An article appearing in the Washington Post, Idaho Statesman, and Charlotte Observer, among other publications, recently sang the praises of Distractology 101, the life-saving program developed by engineers at UMass Amherst and the Arbella Insurance Foundation. Distractology 101, a program designed to teach novice drivers the dangers of distracted driving, was developed under the leadership of Emeritus Professor Donald Fisher, the retired department head of the Mechanical and Industrial Engineering Department (MIE), in MIE’s Arbella Insurance Group Charitable Foundation Human Performance Laboratory. In the Post article, Fisher said that texting is 20 times more dangerous that keeping your eyes on the road while driving. See http://distractology.com/.
In the past, Distractology 101 has been featured on the Today Show, the Boston Globe, and hundreds of other newspapers, TV shows, and websites. The Distractology 101 program brings a driving simulator to high schools across southern New England to teach students about the dangers of distracted driving, especially texting while driving. Introduced in 2010, the Distractology campaign features a 36-foot-long, mobile classroom outfitted with high-tech driving simulators. The classroom leads students though a variety of true-to-life distracted driving scenarios, educating participants to anticipate hidden hazards, react to the road, and avoid accidents.
According to the Washington Post, Distractology “has been shown to be an effective part of a driver-education program, particularly for young people and novice drivers. Using a computer simulator, new drivers encounter a variety of scenarios involving smartphones, the radio, and eating or drinking at the wheel. After a relatively short session, new drivers can learn to anticipate possible hazards and remain focused on the road. The program has been shown to reduce accidents by 19 percent among the people who have participated in the program. Those drivers were also 25 percent less likely to get traffic violations.”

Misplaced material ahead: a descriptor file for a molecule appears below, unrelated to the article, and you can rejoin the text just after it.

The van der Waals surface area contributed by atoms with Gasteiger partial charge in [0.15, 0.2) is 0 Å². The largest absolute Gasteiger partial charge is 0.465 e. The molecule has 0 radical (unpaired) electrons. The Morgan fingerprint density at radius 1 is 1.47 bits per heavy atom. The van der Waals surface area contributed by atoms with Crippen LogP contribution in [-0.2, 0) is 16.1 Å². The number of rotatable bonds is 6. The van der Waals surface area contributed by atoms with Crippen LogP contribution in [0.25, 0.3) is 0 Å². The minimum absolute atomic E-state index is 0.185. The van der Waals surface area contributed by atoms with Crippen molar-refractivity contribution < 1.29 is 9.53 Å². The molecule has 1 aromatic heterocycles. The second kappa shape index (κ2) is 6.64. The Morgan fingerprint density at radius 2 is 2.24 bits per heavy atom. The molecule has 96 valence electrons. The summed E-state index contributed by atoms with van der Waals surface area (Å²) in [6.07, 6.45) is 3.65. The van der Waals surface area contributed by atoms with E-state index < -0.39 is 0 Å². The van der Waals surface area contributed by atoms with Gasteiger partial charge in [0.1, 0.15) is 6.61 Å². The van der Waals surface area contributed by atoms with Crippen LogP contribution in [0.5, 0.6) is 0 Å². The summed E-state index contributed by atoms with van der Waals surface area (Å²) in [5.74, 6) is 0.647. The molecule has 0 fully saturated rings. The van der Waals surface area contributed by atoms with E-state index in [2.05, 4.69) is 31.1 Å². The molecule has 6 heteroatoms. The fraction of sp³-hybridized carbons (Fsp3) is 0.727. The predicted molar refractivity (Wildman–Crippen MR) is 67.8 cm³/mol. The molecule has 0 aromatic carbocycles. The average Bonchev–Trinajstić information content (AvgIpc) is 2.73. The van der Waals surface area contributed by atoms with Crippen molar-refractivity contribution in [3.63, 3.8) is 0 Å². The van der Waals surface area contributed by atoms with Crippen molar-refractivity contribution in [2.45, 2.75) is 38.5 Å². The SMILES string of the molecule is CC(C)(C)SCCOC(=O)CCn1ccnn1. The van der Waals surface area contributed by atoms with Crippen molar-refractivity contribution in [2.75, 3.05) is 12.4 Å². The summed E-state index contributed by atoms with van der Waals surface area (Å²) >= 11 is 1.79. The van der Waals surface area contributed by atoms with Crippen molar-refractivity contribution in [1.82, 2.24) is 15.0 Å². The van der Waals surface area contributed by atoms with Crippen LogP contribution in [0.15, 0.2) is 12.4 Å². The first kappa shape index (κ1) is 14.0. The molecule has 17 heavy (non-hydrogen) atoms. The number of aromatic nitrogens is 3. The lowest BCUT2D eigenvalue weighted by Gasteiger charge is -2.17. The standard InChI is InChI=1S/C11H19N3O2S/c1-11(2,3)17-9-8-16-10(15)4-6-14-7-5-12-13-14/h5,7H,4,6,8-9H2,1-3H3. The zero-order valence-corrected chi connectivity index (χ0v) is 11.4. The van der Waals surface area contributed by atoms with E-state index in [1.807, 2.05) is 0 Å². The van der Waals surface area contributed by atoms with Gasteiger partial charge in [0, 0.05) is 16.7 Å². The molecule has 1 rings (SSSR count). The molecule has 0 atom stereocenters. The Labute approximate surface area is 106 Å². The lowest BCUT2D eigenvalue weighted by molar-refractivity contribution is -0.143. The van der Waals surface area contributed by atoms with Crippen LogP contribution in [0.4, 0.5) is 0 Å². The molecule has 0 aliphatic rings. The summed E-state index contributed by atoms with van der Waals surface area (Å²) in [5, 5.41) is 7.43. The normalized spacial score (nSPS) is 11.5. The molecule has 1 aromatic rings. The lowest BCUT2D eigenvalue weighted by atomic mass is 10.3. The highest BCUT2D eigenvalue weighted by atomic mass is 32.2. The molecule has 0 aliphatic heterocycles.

The Post noted that the National Highway Traffic Safety Administration has estimated that 10 percent of all fatalities are caused by distracted driving, or more than 3,000 a year. But few distractions are as dangerous as texting and driving.
“No one that I know of has any disagreement with the statement that texting is 20 times more dangerous than keeping your eyes on the roadway driving,” said Fisher in the Post article.
In fact, Distractology 101 has been so successful that, responding to the mounting issue of distracted driving and the high demand from local schools, the Arbella Insurance Foundation has recommitted to its Distractology tour for an additional five years. The program, one of the first in the country to address distracted driving with young, inexperienced drivers, relaunched in the spring of 2016 with updated training scenarios and an eye-catching new look. To date, more than 11,000 teenagers have completed the Distractology training.
Teens have the highest crash rate of any group in the United States. A 2015 study by the AAA Foundation for Traffic Safety found that distraction was a factor in nearly six out of ten moderate-to-severe teen crashes. Adding to the urgency of this issue, auto fatality rates are the highest they have been in nearly a decade. Research from the National Safety Council found a 14 percent jump in auto-related deaths in the first six months of 2015, compared to the previous year.
According to Bloomberg News in a March 2016 article, the Distractology tour has visited more than 120 towns in Massachusetts, Connecticut, Rhode Island, and New Hampshire. More than 100 high schools have participated, and the program is already booked through the end of the year due to popularity. Ninety-six percent of students who participated in the program would recommend it to their friends, a strong indication of the impact Distractology is having on students.
“Motor vehicle crashes continue to be the leading cause of death among 16-19 year-olds in the United States, and their risk of being involved in a fatal crash is almost three times higher than drivers aged 20 and older,” Fisher told Bloomberg News. “We created a simulator that mimics real-life distracted driving and educates young drivers about the hazards of this dangerous behavior. By participating in the training, new drivers can be better equipped at anticipating hazards and abstaining from dangerous behavior.” (August 2016)